It is important to note that, if the lower wage-earning spouse has filed for a reduced benefit (before FRA), this is a permanent reduction during the life of the higher wage-earning spouse. For example, if the lower wage-earning spouse filed early and received a 75% reduced benefit based on a PIA of $800, the “regular” benefit for that spouse would be $600. When the higher wage-earning spouse applies (and could suspend, it doesn’t change the Spousal benefit) with a PIA of $2,400, the Spousal benefit at FRA of the lower wage-earning spouse would be calculated based on his or her own PIA ($800) versus 50% of the PIA of the higher wage-earning spouse ($1,200), so the Spousal benefit portion would equal $400 ($1,200 minus $800). This $400 Spousal benefit would be added to the reduced “regular” benefit of $600, for a total benefit for the lower wage-earning spouse of $1,000. (COLAs were not calculated for this example for simplicity.)

    Hope this helps!

    jb

  • Hi Jim
    I came across your articles through Google search and am very glad I did – lots of useful information for anyone interested in understanding SSA retirement choices. One question I’ve come across is still a bit confusing as my wife and I approach these decisions.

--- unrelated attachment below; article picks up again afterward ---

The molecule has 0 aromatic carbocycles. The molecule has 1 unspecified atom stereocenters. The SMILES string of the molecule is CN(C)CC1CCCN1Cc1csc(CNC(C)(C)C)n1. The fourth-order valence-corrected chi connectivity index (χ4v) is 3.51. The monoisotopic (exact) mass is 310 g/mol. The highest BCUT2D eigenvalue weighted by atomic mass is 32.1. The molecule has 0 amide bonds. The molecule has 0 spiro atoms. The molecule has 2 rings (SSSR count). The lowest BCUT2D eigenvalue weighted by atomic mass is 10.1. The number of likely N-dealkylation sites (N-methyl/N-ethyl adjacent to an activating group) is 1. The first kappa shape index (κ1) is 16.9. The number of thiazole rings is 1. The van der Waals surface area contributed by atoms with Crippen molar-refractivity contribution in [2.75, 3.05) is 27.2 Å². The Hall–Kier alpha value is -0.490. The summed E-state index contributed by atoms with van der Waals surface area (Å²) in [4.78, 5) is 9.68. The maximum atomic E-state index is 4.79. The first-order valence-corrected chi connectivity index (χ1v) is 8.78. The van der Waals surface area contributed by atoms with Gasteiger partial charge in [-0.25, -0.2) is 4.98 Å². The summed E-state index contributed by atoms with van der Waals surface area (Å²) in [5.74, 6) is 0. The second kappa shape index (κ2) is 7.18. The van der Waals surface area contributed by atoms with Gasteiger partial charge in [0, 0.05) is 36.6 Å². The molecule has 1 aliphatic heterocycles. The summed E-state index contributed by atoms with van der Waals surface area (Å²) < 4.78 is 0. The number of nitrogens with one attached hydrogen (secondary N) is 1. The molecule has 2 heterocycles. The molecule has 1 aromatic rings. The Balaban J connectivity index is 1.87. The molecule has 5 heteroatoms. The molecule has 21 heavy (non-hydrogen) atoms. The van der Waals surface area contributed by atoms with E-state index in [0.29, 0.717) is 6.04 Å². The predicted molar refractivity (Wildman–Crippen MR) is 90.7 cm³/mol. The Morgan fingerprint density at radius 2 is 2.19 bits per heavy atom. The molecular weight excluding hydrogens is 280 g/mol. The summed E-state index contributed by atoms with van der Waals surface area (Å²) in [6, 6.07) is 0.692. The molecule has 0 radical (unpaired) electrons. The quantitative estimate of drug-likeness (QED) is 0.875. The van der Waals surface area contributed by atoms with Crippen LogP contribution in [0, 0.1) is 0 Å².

Consider the following situation:
    Lower income worker files early (age 64) and higher income spouse files for spousal benefit when reaching his FRA of 66. He intends to delay claiming benefits on his work record until age 70. Here’s the question: Once the higher income worker claims to receives benefit on his record at age 70, is the spousal benefit computed on his original age 66 FRA PIA or is the spousal benefit increased to 50% of his new deferred benefit level at age 70? If the spousal benefit is not escalated based on the deferred amount, it seems right for the higher income worker to file and suspend at FRA of 66 with lower income spouse filing for her spousal benefits at that time.

    Thanks in advance for your clarification on this point.

    Bill

    • My wife started to collect benefits at age 62 and 11 months, I collected the spousal benefit at the same time, my age 66. I plan to collect full benefits at age 70, at age 67 if my wife was to suspend her benefits and join the workforce would her social security benefit increase?